The sturdy long arm known as a "fowler" served a variety of needs on the North American frontier. Such firearms could be used for hunting shore and water birds as well as small game when loaded with shot. Larger animals could be taken with buck and ball loads. Conversion to a military weapon simply involved the employment of ball loads when the colonial militia was called out. This example is a typical fowler; the stock is massive and very heavy. The thick, widely-flared butt and high, thin top comb terminating in a trigger thumb rest identify this as an early stock style. Although this style of stock existed in the early 1600s, it was retained into the late 17th century. Recovered from a 1690 shipwreck, the fowler seen here was last used in an unsuccessful naval expedition against Québec. Its owner was part of the militia from Dorcester, Massachusetts.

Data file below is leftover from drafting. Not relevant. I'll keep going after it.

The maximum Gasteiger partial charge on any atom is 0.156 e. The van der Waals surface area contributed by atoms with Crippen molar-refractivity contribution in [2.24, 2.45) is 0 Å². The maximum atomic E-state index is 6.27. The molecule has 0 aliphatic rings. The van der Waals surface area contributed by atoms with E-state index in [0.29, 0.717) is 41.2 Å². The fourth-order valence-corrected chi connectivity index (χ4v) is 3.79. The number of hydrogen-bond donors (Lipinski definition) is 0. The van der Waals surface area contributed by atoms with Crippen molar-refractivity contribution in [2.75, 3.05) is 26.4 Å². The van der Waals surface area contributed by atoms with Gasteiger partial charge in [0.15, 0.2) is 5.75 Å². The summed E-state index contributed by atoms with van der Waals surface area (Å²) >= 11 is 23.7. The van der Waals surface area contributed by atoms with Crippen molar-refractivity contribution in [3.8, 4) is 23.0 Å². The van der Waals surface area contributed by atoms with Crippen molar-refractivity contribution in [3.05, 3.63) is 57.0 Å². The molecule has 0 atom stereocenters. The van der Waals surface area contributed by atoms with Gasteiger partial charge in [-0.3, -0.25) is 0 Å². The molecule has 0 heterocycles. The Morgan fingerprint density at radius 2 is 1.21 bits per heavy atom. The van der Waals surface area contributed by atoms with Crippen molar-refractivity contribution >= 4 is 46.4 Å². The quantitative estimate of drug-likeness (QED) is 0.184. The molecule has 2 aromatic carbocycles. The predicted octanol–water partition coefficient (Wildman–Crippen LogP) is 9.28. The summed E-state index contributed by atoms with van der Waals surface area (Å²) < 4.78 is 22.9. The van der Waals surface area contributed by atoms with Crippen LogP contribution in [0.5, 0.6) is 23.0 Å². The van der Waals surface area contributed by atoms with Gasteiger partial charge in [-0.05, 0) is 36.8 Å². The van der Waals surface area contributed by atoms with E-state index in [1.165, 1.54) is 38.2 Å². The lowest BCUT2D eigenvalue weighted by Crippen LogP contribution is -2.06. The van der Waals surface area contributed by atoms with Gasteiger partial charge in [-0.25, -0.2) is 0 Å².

Date: circa 1650